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    1. I also loved that highly polished nose LOL. The Mall was so disappointing as it was the one thing that we really wanted to see but....... Our time was all to short and we could have spent time in so many of the museums. Hope all is well over there Diane

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  5. There is a vast difference in the train fare options and prices. Good thing your friend tipped you off. It sounds like you had a jam packed 3 days in Washington. I've yet to travel there but probably would pick the Fall season for such a trip just because I like the cooler air for the sightseeing. Happy and safe travels, Diane!

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    1. Penny the train fare differences was amazing, yes lucky for us we were forewarned! Our whole visit was timed around visiting the North Rim and meeting Gaelyn, we had to work with dates that we could get bookings. Not really a good time for us as the garden is just underway and we had to ask friends to water. We are now having a drought and everything is dying!! Take care and thoughts are with your Mum. Diane

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  6. Glad you're enjoying your trip, Diane! And I can sympathize with the inter-state highways, those trucks are pretty scary sometimes, esp. here by us in Chicago with 10 or more lanes. I've been to DC but have never seen the Gen Sherman statue and was surprised to see your photo of it. He was born in Lancaster, Ohio which is the area where I was born. His home, etc. are all a museum there. Learn something new every day! And I see you visited Las Vegas. Woo hoo!

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    1. Ha ha Pam our visit to Vegas was very short but more about that later. Your trucks are so much bigger than ours and it takes some getting used to!!! Have a wonderful weekend Dane

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  7. So glad you are visiting the states! Washington D.C. is a beautiful place. You are right it is impossible to see it all. Oh, and those trucks....they typically drive on the right but will pass lanes. they are huge. They can be very unnerving.

    Hope you continue to have a fabulous time!
    Velva

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    1. Hi Velva we are already back home, this trip was in June and July. So many photos though only just catching up!! Have good day Diane

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  8. Even with little time you saw quite a bit. Heck I've never been to Washington DC. And although I rarely visit cities I do have a desire to tour at least some of the Smithsonian. Too bad about all the construction.

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    1. Gaelyn I also do not like cities but it is hard not to show some interest in then when you have never visited the country before! The museums are spectacular it seems but we only managed to visit two, short on time! Happy weekend Diane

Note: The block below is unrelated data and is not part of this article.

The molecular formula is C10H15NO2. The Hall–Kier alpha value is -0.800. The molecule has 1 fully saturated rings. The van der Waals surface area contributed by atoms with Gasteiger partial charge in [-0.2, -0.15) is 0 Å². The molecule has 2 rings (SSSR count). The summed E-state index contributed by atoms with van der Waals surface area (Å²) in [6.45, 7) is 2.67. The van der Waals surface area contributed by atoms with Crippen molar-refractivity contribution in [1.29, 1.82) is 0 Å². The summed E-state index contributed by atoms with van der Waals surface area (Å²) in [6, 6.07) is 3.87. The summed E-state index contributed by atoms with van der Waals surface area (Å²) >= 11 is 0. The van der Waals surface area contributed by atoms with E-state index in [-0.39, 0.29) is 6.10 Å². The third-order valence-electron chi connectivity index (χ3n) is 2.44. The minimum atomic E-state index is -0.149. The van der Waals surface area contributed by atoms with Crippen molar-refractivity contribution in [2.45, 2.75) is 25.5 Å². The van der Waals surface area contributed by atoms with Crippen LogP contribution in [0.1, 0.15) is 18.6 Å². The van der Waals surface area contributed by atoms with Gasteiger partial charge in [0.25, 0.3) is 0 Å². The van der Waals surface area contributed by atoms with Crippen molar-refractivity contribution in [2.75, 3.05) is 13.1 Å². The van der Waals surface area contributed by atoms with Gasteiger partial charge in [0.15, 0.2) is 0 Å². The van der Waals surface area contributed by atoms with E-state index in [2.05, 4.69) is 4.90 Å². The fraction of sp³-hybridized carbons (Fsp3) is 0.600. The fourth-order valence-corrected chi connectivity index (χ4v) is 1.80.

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  9. It is an amazing city with all those memorials. The Remembrance Pool was dug up when we were there.

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    1. Too much walking although we did use the bus. Knowing what we know now we probably would have done the visit differently but hind sight is a wonderful thing. Have a great weekend t'other Diane

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  10. Passing on the right is illegal, but unless there's a state trooper around, people do it anyway, rather than sit behind a slower car in the left lane, honking to get him to move over. The trucks are scary, but there's no other practical way to transport around the consumer goods (including food) that we need. It is a shame that all of the renovations were ongoing while you w3ere there, but each stage of a landscaping project has to be finished by late September or early October in order to have time to root before winter.

    My oldest son recently had business in Washington, so he and his wife and baby took the train from Connecticut through New York City and down to DC. It's a very nice way to travel between those big Northeastern cities, and I'm glad your friend was able to point you to the bargain fares. Looks like you enjoyed this leg of the trip, too, and seemingly Nigel adapted to our roads with ease.

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    1. Margie the train was definitely the answer and yes it was good to find out there were some bargains around. Passing on the right is something that you very rarely ever see in Europe so it took us by surprise. We were doing the speed limit and the trucks were still passing us!!! It was a good visit despite the renovations and driving! Hope you are all well take care Diane